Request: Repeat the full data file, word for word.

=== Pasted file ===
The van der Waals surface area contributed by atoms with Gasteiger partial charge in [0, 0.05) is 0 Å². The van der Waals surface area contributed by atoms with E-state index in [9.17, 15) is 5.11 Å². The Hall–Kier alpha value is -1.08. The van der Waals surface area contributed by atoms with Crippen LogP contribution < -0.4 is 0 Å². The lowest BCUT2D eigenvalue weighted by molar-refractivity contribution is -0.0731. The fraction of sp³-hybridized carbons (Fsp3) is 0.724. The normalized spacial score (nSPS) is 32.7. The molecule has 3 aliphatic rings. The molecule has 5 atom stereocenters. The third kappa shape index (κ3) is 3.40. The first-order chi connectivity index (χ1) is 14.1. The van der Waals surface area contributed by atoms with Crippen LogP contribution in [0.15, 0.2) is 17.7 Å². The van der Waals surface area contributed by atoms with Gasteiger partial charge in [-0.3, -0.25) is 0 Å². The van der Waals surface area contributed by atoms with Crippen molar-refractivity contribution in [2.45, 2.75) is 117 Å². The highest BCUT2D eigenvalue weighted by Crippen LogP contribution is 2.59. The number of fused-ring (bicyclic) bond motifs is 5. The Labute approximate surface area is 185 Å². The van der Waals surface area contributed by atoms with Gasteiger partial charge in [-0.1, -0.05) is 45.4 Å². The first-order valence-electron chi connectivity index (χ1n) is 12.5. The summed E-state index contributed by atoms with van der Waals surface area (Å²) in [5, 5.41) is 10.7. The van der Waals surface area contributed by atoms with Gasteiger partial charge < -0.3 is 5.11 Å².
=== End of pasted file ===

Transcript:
The van der Waals surface area contributed by atoms with Gasteiger partial charge in [0, 0.05) is 0 Å². The van der Waals surface area contributed by atoms with E-state index in [9.17, 15) is 5.11 Å². The Hall–Kier alpha value is -1.08. The van der Waals surface area contributed by atoms with Crippen LogP contribution < -0.4 is 0 Å². The lowest BCUT2D eigenvalue weighted by molar-refractivity contribution is -0.0731. The fraction of sp³-hybridized carbons (Fsp3) is 0.724. The normalized spacial score (nSPS) is 32.7. The molecule has 3 aliphatic rings. The molecule has 5 atom stereocenters. The third kappa shape index (κ3) is 3.40. The first-order chi connectivity index (χ1) is 14.1. The van der Waals surface area contributed by atoms with Crippen LogP contribution in [0.15, 0.2) is 17.7 Å². The van der Waals surface area contributed by atoms with Gasteiger partial charge in [-0.3, -0.25) is 0 Å². The van der Waals surface area contributed by atoms with Crippen molar-refractivity contribution in [2.45, 2.75) is 117 Å². The highest BCUT2D eigenvalue weighted by Crippen LogP contribution is 2.59. The number of fused-ring (bicyclic) bond motifs is 5. The Labute approximate surface area is 185 Å². The van der Waals surface area contributed by atoms with Gasteiger partial charge in [-0.1, -0.05) is 45.4 Å². The first-order valence-electron chi connectivity index (χ1n) is 12.5. The summed E-state index contributed by atoms with van der Waals surface area (Å²) in [5, 5.41) is 10.7. The van der Waals surface area contributed by atoms with Gasteiger partial charge < -0.3 is 5.11 Å².